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Ageing, cognition and quality of life in autism spectrum disorder: cross-sectional and longitudinal studies

Roestorf, A. (2018). Ageing, cognition and quality of life in autism spectrum disorder: cross-sectional and longitudinal studies. (Unpublished Doctoral thesis, City, University of London)


Few studies to date have included older autistic adults, meaning that lifespan outcomes for autistic adults are poorly understood. In this thesis, findings are presented from a four-year programme of research, which followed-up younger and older adults (aged 18-80 years) with a diagnosis of Autism Spectrum Disorder and comparison groups of younger and older typically ageing adults from the general population. The aim of this research was to understand how growing older affects the cognitive functioning, autistic traits, psychological well-being and quality of life of autistic adults. The work reported here extends the recent but sparse literature on autism and ageing and addresses some of the unanswered questions about the lifespan outcomes for autistic adults as they grow older. Is there a steeper risk of cognitive decline with ageing? Does ageing in autism mirror the trajectories of cognitive change seen in typical ageing? Does the cognitive profile of autistic adults stay the same as they grow older?

Previous literature has largely neglected the lifespan outcomes of autistic adults in older age, especially concerning questions on the persistence of mental health difficulties across the adult lifespan, and the degree to which cognitive differences and behavioural difficulties associated with autistic traits affects the quality of life of autistic adults as they grow older. The work presented here involved cross-sectional (Study 1) and longitudinal (Study 2) studies. Here, matched groups of older and younger adults with and without a diagnosis of autism spectrum disorder (ASD) were compared at two time points, T1 and T2, approximately 2.5 years apart. Measures were taken of autistic traits, cognitive functions (intellectual ability, language, memory and EF), mental health (anxiety, depression) and quality of life at both time points. The results showed that, at T1, younger autistic adults demonstrated the patterning of cognitive difficulties that resembled older typically ageing adults. Older autistic adults showed a different profile of age-related cognitive abilities, which may be explained by cognitive resilience developed across the lifespan. Nonetheless, co-existing physical and mental health conditions presented difficulties for more than half the autistic adults and were associated with poorer quality of life and well-being across the lifespan. An exploration of longitudinal change from T1 to T2 revealed no age-related changes in the cognitive profiles of younger and older autistic adults. Nevertheless, mental health difficulties persisted, as did poor quality of life.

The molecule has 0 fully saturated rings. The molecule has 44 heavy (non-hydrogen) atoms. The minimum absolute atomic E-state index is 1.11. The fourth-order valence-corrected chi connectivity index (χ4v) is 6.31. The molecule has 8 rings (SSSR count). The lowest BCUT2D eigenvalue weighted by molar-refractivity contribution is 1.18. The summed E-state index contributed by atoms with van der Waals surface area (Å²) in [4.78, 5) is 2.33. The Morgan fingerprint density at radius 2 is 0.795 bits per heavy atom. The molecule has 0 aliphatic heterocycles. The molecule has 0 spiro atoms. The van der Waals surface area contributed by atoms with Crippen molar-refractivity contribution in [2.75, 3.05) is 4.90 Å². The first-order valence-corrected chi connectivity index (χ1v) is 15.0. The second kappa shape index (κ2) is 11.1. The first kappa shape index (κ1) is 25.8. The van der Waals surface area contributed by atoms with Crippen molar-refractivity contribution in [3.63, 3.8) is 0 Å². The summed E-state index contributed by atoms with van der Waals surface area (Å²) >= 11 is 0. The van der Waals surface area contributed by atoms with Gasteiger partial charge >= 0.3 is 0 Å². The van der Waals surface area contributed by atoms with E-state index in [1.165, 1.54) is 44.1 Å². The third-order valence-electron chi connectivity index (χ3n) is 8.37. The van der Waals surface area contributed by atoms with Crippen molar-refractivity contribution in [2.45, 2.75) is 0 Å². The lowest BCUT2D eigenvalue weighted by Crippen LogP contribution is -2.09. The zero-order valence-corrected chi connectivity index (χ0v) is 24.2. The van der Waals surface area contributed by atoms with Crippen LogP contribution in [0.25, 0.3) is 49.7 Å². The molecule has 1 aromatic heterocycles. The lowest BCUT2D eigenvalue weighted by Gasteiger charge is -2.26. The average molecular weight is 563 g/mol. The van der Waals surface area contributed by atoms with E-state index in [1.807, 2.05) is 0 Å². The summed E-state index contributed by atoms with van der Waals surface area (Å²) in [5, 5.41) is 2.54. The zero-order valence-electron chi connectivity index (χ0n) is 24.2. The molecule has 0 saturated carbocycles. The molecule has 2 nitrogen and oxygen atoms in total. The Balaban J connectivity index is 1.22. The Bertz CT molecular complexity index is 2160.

Then, to better understand the specific factors associated with cognitive functioning in older age, Study 3 extended the above work to Prospective Memory (remembering to remember) – a cognitive process that is among the most sensitive to age-related changes in typical ageing. For the first time, prospective memory was explored in ageing and autism, and its relation to quality of life. Ecologically relevant assessments of prospective memory were carried out in laboratory and naturalistic settings, in six experimental tasks. These tasks were designed to test pro-social and self-relevant motivations in event- and time-based aspects of prospective memory, which differentially draw on executive resources and are known to present difficulties for older typically ageing adults. Older autistic adults performed as well as or better than younger autistic adults across the six tasks, showing no age-related difficulties. By contrast, the older typically ageing adults showed age-related difficulties compared to younger typical adults. These findings replicate the previous literature of prospective memory in typical ageing and extend the limited research of PM in ASD to provide, for the first time, an explanation of the cognitive mechanisms associated with prospective memory and their relation to quality of life.

The programme of work just described directly addresses some of the key issues associated with ageing and ASD and identifies areas in which some autistic individuals may require supports across their lifespan.

Publication Type: Thesis (Doctoral)
Subjects: B Philosophy. Psychology. Religion > BF Psychology
Departments: School of Health & Psychological Sciences > Psychology
School of Health & Psychological Sciences > School of Health & Psychological Sciences Doctoral Theses
Doctoral Theses
[thumbnail of Roestorf, Amanda_Redacted.pdf]
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